Knausgård and the Autofictional Novel

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Table of contents

Acknowledgments
Introduction

1. A Commitment to Reality

2. Reforming the Form

3. A Son of Shame

4. Fiction and Trust

5. The Very Edge of Fiction

Afterword After Autofiction
Notes
Bibliography
Index

A probing, generative analysis of Knausgård’s My Struggle, with implications for our understanding of the novel form more broadly in the twenty-first century.

Description

Norwegian author Karl Ove Knausgård’s six-volume, 3600-page autobiographical novel, My Struggle, has been widely hailed for its heroic exploration of selfhood, compulsive readability, and restless experimentation with form and genre. Knausgård and the Autofictional Novel explains why. Across four chapters, Claus Elholm Andersen shows how Knausgård confronts, challenges, and rejects the symbiotic relationship between novels and fiction, particularly via a technique of "auto-fictionalization." The fifth chapter then explores the further breakdown of this relationship in autofiction by Sheila Heti, Rachel Cusk, and Ben Lerner, taking readers to what Lerner called "the very edge of fiction."

Claus Elholm Andersen is Paul and Renate Madsen Assistant Professor of Scandinavian Studies in the Department of German, Nordic, and Slavic+ at the University of Wisconsin-Madison.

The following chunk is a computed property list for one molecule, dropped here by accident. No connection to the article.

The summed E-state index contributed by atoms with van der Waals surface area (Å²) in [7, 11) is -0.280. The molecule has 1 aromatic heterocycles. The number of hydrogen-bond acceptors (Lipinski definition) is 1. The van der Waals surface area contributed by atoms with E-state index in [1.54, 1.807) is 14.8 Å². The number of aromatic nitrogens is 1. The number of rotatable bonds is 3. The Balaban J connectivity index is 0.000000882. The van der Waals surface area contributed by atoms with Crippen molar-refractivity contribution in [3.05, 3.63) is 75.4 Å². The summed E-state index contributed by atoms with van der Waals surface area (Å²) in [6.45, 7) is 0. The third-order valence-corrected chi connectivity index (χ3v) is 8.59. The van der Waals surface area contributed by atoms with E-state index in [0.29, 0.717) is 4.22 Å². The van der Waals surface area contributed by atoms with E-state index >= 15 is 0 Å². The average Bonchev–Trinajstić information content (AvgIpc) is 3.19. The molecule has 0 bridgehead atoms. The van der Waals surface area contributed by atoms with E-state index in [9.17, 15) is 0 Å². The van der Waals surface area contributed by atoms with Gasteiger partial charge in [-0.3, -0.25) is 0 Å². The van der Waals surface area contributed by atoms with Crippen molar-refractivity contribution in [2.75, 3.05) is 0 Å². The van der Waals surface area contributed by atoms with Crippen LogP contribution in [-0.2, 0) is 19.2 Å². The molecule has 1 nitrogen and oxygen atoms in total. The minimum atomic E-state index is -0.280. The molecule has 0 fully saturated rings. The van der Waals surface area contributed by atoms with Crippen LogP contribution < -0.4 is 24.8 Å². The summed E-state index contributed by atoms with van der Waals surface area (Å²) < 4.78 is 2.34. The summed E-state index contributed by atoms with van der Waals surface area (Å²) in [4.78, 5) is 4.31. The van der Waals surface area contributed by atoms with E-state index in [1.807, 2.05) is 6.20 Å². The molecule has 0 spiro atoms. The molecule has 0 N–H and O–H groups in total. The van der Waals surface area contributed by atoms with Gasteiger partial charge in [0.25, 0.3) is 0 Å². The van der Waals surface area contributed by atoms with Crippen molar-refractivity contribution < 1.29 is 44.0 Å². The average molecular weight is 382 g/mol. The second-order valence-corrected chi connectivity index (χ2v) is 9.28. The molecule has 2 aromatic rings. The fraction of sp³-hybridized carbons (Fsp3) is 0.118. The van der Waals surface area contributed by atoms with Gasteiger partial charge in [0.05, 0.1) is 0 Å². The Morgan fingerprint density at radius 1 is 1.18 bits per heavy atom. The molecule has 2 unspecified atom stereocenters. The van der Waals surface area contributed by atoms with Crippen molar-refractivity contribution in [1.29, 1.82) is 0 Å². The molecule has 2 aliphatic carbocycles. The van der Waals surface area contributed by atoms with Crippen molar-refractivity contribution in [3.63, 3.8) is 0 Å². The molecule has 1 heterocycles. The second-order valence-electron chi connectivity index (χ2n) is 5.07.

Reviews

"Claus Andersen has written the best study available in English of Karl Ove Knausgård’s shifting, slippery, but at the same time deeply earnest literary strategies. In a series of brilliant readings, Andersen probes at the real struggle of My Struggle—how the author holds together the fictive and the real, how he attempts to be both postmodern and unfashionably 'Romantic' at once, how he tells a novelized story yet honors what Andersen rightly calls Knausgård's 'longing for reality.' Using the concepts of 'the fictional pact' and the 'autobiographical pact,' Andersen triumphantly makes the case that Knausgård moves between and unites both these modes of writing, while simultaneously blurring the divisions between them. This is a luminous piece of criticism, one that also expands to consider the larger contemporary autofictional tradition." — James Wood, staff writer and book critic at The New Yorker

"With impeccable scholarship and a fine eye for textual details, Claus Elholm Andersen argues that the question of novelistic form is at the heart of Knausgård's My Struggle, a novel often accused of being formless. His discussion of form in Knausgård's autofiction is fascinating. This book is an important contribution to current debates about the nature and meaning of autofiction." — Toril Moi, author of Revolution of the Ordinary: Literary Studies after Wittgenstein, Austin, and Cavell

"A valuable contribution to the study of Knausgård, autofiction, and contemporary literature more generally, this book argues that My Struggle indexes a crisis in the nature of fictionality in the twenty-first century. In developing the idea of 'auto-fictionalization,' Andersen complicates conventional understandings of the so-called autobiographical pact and models what a more sophisticated discussion of the relationship between fiction and life should look like. The book shines in its exploration of narrative theory, theories of fictionality, and the publishing contexts that informed Knausgård’s career trajectory." — Lee Konstantinou, author of The Last Samurai Reread